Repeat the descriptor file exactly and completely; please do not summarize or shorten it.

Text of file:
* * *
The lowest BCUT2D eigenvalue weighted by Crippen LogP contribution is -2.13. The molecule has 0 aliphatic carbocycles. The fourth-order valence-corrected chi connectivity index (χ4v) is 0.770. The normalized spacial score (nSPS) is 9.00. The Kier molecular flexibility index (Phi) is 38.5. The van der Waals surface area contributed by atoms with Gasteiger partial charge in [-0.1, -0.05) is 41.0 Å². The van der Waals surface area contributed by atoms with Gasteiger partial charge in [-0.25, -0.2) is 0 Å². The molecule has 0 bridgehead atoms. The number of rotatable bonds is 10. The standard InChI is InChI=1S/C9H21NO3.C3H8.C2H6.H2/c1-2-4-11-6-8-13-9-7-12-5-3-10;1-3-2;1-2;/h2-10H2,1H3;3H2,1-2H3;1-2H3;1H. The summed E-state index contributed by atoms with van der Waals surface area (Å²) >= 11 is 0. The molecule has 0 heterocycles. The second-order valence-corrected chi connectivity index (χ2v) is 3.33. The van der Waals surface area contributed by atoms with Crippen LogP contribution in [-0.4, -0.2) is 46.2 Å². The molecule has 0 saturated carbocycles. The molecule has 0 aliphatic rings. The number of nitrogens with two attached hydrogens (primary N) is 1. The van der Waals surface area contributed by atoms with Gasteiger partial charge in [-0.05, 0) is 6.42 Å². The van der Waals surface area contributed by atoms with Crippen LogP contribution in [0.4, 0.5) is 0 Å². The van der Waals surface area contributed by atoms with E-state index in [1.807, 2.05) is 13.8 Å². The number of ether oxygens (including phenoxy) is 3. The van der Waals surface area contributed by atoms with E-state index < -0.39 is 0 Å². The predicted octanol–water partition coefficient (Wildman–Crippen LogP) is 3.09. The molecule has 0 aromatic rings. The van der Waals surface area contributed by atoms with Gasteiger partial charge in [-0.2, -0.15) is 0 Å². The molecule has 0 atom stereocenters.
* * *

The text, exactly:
The lowest BCUT2D eigenvalue weighted by Crippen LogP contribution is -2.13. The molecule has 0 aliphatic carbocycles. The fourth-order valence-corrected chi connectivity index (χ4v) is 0.770. The normalized spacial score (nSPS) is 9.00. The Kier molecular flexibility index (Phi) is 38.5. The van der Waals surface area contributed by atoms with Gasteiger partial charge in [-0.1, -0.05) is 41.0 Å². The van der Waals surface area contributed by atoms with Gasteiger partial charge in [-0.25, -0.2) is 0 Å². The molecule has 0 bridgehead atoms. The number of rotatable bonds is 10. The standard InChI is InChI=1S/C9H21NO3.C3H8.C2H6.H2/c1-2-4-11-6-8-13-9-7-12-5-3-10;1-3-2;1-2;/h2-10H2,1H3;3H2,1-2H3;1-2H3;1H. The summed E-state index contributed by atoms with van der Waals surface area (Å²) >= 11 is 0. The molecule has 0 heterocycles. The second-order valence-corrected chi connectivity index (χ2v) is 3.33. The van der Waals surface area contributed by atoms with Crippen LogP contribution in [-0.4, -0.2) is 46.2 Å². The molecule has 0 saturated carbocycles. The molecule has 0 aliphatic rings. The number of nitrogens with two attached hydrogens (primary N) is 1. The van der Waals surface area contributed by atoms with Gasteiger partial charge in [-0.05, 0) is 6.42 Å². The van der Waals surface area contributed by atoms with Crippen LogP contribution in [0.4, 0.5) is 0 Å². The van der Waals surface area contributed by atoms with E-state index in [1.807, 2.05) is 13.8 Å². The number of ether oxygens (including phenoxy) is 3. The van der Waals surface area contributed by atoms with E-state index < -0.39 is 0 Å². The predicted octanol–water partition coefficient (Wildman–Crippen LogP) is 3.09. The molecule has 0 aromatic rings. The van der Waals surface area contributed by atoms with Gasteiger partial charge in [-0.2, -0.15) is 0 Å². The molecule has 0 atom stereocenters.